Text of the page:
A number of tiles that have been found at an archaeological dig in Carlisle are adding to a growing base of evidence that could prove Carlisle had a link to the Roman imperial court thousands of years ago.

The first of a growing collection of tiles with the imperator (IMP) stamp at Carlisle Cricket Club in Stanwix, Carlisle was found in 2017 when the Roman bathhouse at the site was first discovered.

In the past week, the team have been uncovering more of these tiles with the "very rare"stamp on them.

"The Romans would quite often stamp their tiles.The legions would stamp tiles, the auxiliaries would stamp tiles; but this is the very top of the pile," said Lead archaeologist on site, Frank Giecco.

"This is the imperial court stamping the tile.

"There have been a handful found in Carlisle at random places.

"We have probably got a dozen now from this site and it looks like this is where they are coming from.

"It's not a legion or anyone else - this is the signature of the Emperor.

"It's been built by the imperial machine and it's a connection.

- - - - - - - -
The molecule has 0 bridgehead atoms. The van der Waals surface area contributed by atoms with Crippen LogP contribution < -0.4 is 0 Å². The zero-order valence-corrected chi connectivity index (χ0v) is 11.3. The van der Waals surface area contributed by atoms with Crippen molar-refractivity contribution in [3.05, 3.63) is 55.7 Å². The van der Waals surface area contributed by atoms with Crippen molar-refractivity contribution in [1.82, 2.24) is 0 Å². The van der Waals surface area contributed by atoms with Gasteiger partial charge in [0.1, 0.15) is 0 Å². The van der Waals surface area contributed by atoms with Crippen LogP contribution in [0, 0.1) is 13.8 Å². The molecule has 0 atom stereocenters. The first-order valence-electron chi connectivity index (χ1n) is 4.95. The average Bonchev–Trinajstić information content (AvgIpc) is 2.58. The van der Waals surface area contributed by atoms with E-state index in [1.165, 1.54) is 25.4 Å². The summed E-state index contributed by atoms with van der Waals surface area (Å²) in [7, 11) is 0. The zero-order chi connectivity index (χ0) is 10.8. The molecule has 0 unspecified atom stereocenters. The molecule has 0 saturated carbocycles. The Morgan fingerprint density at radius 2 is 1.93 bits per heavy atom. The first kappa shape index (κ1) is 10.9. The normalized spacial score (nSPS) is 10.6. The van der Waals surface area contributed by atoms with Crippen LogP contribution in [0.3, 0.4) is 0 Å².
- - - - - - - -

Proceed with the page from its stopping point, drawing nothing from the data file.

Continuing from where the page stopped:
"I can't say that Septimus Severus ever set foot in Carlisle. Who knows.

"All we can say is that we have got a huge monumental building that has been built in Carlisle. The Emperor was in Britain at that time, we've got an inscription from his wife in the building and we have got his personal workshop-stamped tiles coming from the building.

"The evidence is building up that there is something really special going on here."

The dig at the cricket ground started on Tuesday, August 31 and is part of a heritage project – called the Uncovering Roman Carlisle project – that has recently received a £99,000 National Lottery Heritage Fund.

The funding will help deliver an 18-month programme of community archaeological investigation, exhibitions, and engagement exploring Carlisle’s Roman remains.